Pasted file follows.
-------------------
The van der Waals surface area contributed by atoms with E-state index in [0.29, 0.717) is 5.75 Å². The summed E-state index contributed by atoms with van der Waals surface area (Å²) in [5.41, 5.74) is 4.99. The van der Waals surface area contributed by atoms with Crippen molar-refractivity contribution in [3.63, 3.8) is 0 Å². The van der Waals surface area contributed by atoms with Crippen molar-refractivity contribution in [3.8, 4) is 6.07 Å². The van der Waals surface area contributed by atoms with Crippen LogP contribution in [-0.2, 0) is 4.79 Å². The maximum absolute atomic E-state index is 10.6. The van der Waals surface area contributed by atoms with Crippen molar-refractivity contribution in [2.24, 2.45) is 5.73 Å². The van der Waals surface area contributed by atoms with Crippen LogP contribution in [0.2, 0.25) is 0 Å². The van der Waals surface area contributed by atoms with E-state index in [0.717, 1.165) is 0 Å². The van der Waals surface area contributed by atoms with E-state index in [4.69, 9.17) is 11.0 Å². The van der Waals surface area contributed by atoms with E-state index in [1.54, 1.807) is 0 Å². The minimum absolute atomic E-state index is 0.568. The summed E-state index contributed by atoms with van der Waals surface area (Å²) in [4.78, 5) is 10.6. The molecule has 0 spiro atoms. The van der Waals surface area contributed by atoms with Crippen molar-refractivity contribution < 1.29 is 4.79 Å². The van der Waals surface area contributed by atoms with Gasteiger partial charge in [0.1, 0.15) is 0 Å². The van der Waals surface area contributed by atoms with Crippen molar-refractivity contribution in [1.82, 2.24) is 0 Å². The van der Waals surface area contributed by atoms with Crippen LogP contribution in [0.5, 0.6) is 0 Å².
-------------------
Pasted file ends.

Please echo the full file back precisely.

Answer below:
The van der Waals surface area contributed by atoms with E-state index in [0.29, 0.717) is 5.75 Å². The summed E-state index contributed by atoms with van der Waals surface area (Å²) in [5.41, 5.74) is 4.99. The van der Waals surface area contributed by atoms with Crippen molar-refractivity contribution in [3.63, 3.8) is 0 Å². The van der Waals surface area contributed by atoms with Crippen molar-refractivity contribution in [3.8, 4) is 6.07 Å². The van der Waals surface area contributed by atoms with Crippen LogP contribution in [-0.2, 0) is 4.79 Å². The maximum absolute atomic E-state index is 10.6. The van der Waals surface area contributed by atoms with Crippen molar-refractivity contribution in [2.24, 2.45) is 5.73 Å². The van der Waals surface area contributed by atoms with Crippen LogP contribution in [0.2, 0.25) is 0 Å². The van der Waals surface area contributed by atoms with E-state index in [0.717, 1.165) is 0 Å². The van der Waals surface area contributed by atoms with E-state index in [4.69, 9.17) is 11.0 Å². The van der Waals surface area contributed by atoms with E-state index in [1.54, 1.807) is 0 Å². The minimum absolute atomic E-state index is 0.568. The summed E-state index contributed by atoms with van der Waals surface area (Å²) in [4.78, 5) is 10.6. The molecule has 0 spiro atoms. The van der Waals surface area contributed by atoms with Crippen molar-refractivity contribution < 1.29 is 4.79 Å². The van der Waals surface area contributed by atoms with Gasteiger partial charge in [0.1, 0.15) is 0 Å². The van der Waals surface area contributed by atoms with Crippen molar-refractivity contribution in [1.82, 2.24) is 0 Å². The van der Waals surface area contributed by atoms with Crippen LogP contribution in [0.5, 0.6) is 0 Å².